{Rules of PR no.5} PETA + Michael Vick = PR Fail


For the past week, word has been circling in PR-land, AD-land and Animal-Rights-world about Michael Vick being in talks with PETA to become a spokesperson. Talk about PR Fail, major.

Convicted by the federal government in July 2007, Vick was charged with operating an unlawful, inter-state, six-year long dog fighting ring known as “Bad Newz Kennels.” Held at his 15-acre property in Surry County, Virginia, Vick was accused of not only financing the venture, but participating in dog fights and executions – which in case you were blithely unaware of, is cruelty to animals. (We’re not even going to touch the gambling activities part of the case, but you can read the entire federal case summary here thanks to ESPN). 

Hypocritical much?
Why, yes, I do believe PETA once said,

“Today, we sound a clarion call to all people: Stand up for what is right, and speak out against what is wrong. Dogfighting is unacceptable. Hurting animals for human pleasure or gain is despicable. Cruelty is just plain wrong.”

So, asking the question again, why was PETA even considering talks with Michael Vick? Here is a man whose prision sentence was prolonged because he gave The Feds contradictory statements about how the dogs were killed, his role in the murders, the number of dogs participating and other details that did not make any sense. In fact, initially he was sentenced to 23-months.

Yes, he needs some positive public relations coming his way and I’ll go out on a limb of personal belief to say he doesn’t even deserve it. 

But, if PETA wants to have positive attention coming their way (besides for Pam Anderson stripping naked at every one of their events in support of their cause), I strongly disagree with the notion of hiring a convicted felon and known-animal abuser as your spokesman. It does not take a genius to see, not only the irony, but the downright absurdity of that stroke.

Pam Anderson for PETA.

Since the original statement, PETA has come out and said, no to a deal with Michael Vick. However, the biggest problem and PR-fail of the entire situation is that:

 PETA was considering it.

And that consideration will have dire ramifications on PETA’s credibility in the future.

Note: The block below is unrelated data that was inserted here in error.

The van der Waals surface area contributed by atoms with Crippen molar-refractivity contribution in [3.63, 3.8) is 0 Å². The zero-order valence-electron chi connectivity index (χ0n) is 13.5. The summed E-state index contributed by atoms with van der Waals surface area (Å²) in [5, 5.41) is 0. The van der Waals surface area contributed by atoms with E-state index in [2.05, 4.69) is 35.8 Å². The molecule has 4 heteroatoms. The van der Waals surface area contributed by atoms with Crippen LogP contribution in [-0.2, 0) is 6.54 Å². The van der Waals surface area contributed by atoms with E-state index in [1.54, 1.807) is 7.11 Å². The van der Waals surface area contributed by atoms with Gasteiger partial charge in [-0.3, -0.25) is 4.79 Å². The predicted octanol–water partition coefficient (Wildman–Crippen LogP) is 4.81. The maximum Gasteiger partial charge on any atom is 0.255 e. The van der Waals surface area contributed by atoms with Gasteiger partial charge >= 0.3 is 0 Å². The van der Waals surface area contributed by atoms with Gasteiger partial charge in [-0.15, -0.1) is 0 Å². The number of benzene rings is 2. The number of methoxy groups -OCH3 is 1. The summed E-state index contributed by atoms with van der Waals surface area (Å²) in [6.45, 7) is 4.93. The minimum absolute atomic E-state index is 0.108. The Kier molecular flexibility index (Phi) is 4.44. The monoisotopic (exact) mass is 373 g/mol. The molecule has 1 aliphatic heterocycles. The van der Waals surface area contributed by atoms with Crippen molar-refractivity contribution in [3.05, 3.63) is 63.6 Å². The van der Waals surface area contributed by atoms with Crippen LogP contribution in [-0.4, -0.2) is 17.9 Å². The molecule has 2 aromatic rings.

Imagine the image of an organization whose goal is the ethical and fair treatment of animals, hiring an animal-psycho-murderer as its spokesman?

Not good.


Little Pink Book’s Rule of PR #5:
Dear PETA,
What is good for the goose,
isn’t always good for the gander.

To be taken seriously inside and outside of your target audience,
do not contradict your own values system.


Sasha Muradali runs the ‘Little Pink Book’ and ‘SashaHalima PR.’ She holds a B.S. in Public Relations and an M.A. in International Administration.

Copyright © 2009 SashaHalima PR. All rights reserved


  1. I’m in the minority here and think this is a good move for PETA and the Humane Society. This isn’t about whether or not Vick is rehabilitated. I think the real issue is the PR impact for these two organizations.

    While I assume there will be great backlash, PETA is known for their aggressive and at times extreme approach. What this “partnership” does for PETA is it shows PETA taking a proactive role and shows them in a positive role of trying to “change” Vick. If it doesn’t work, Vick is on the hook. The upside is huge, the downside is very little.

    Additionally, this shows PETA being active in their mission. They aren’t hiding. They are being proactive in their mission. Isn’t that what they are suppose to be doing? Spreading their word in an attempt to further their mission?

    Let’s take personal opinion out of this, let’s take our personal impression of Vick out and really look at the core of this partnership.